[Taxacom] Herpetological Common Names

Fred Schueler bckcdb at istar.ca
Sun Aug 2 11:27:36 CDT 2015


Quoting Robin Leech <releech at telus.net>:

> I am on the Amer. Arach. Soc. Common Names Cttee, and am interested  
> in knowing how those who specialize in other groups of animals (and  
> plants, for that matter) deal with issues related to establishing  
> new common names.

> We do not want to invent new wheels, so I am asking  what sorts of  
> rules, formats and procedures you follow with regard to establishng,  
> using, or even deleting common names.

* ah, there has been turmoil in herp common names for herps in both  
French and English. Isabelle Picard <mollusc at ca.inter.net> may be able  
to advise about the situation in French.

One nice rule formerly observed herpetologically is that -ed isn't  
used for a single structure: thus "Redbelly Snake" but "Two-lined  
Salamander." Ron Brooks is currently campaigning against "Common" in a  
common name, on the grounds that abundance isn't an attribute of the  
species itself.

Some items from my idiosyncratic dictionary:

“There are no common names for the frogs of the genus Pseudacris,”  
(Charles F. Walker. 1946. The Amphibians of Ohio. Part I, the Frogs  
and Toads. Ohio State Museum Science Bulletin 1(3)).The ‘name' of a  
species is its Name under the applicable code of nomenclature, and  
there are no grounds for fabricating ‘common' names that do not have a  
vernacular origin. Vernacular names are to be collected by the  
naturalist, not invented, especially if the invented 'common' name is  
a vapid restating of the species' Name.  In Ontario, the English name  
of Elaphe vulpina is ‘Whomper' or ‘Swamp Whomper:' ‘Fox Snake' is a  
pitiful translation of the Name, redolent of incomplete and  
half‑assimilated book‑learning.  Since Walker wrote, the  
blight he implied has reached epidemic proportions with the insistence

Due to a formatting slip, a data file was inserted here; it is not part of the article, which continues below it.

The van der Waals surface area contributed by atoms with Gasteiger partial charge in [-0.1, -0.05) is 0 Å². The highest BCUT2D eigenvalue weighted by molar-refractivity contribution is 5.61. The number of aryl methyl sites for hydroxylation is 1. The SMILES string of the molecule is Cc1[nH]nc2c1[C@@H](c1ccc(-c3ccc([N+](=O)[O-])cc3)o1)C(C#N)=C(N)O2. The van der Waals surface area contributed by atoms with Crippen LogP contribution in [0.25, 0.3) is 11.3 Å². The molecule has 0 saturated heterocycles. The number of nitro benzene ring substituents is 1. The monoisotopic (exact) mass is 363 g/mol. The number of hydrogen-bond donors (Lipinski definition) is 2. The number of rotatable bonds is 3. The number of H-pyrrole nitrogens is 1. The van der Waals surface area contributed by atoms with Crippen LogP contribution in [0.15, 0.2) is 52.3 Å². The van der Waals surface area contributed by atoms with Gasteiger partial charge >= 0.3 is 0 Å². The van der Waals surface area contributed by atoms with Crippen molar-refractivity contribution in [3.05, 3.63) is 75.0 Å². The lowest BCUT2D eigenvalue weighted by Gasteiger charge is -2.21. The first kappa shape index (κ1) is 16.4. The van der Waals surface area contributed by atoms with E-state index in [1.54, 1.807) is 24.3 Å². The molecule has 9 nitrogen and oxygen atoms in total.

of field guide publishers and government agencies that every species  
be decorated with an English name.  Extreme examples of this can be  
found among Fungi, where many mushroom‑fruiting species were  
called only by their Names until publishers insisted on made‑up  
English names: even if it's the ‘Forest Friend' in one book, and the  
‘Oak‑loving Collybia' in another for what everybody used to  
happily denominate Collybia dryophila.

wild flower, wildlife, Wild Rice, etc. These anthropocentric names  
assert the primacy of domesticated lineages, and are not used in  
ecocentric discourse. An extreme case of this domestic‑centred  
naming is Calla palustris, which because of superficial similarity  
gave the name 'Calla Lily' to the exotic Zantedeschia or Pig Lily  
(properly Piglily, see Do Dragons fly?) of commerce. As a result of  
popular familiarity with this exotic, Calla palustris is sometimes  
retro-designated the "Wild Calla." The adjective 'wild' is correctly  
applied only to the feral descendants of previously domesticated  
lineages (e.g. 'wild Apple').

Do Dragons fly? In forming English names from an adjective and the  
name of an analogous taxon (i.e., of which the named group is not a  
member), join the adjective and wrong‑taxon name as a single  
word, but if the named group is a member of the larger taxon, use  
separate words, as noun and adjective.  Thus "Dragonfly" versus “Horse  
Fly” and (contra traditional herpetological usage) "Bull Frog," &  
(contra herpeto-vernacular innovation) "Ribbon Snake," versus  
“Waterdog.”

More ranting about forming English names at http://pinicola.ca/m1999b.htm

fred.
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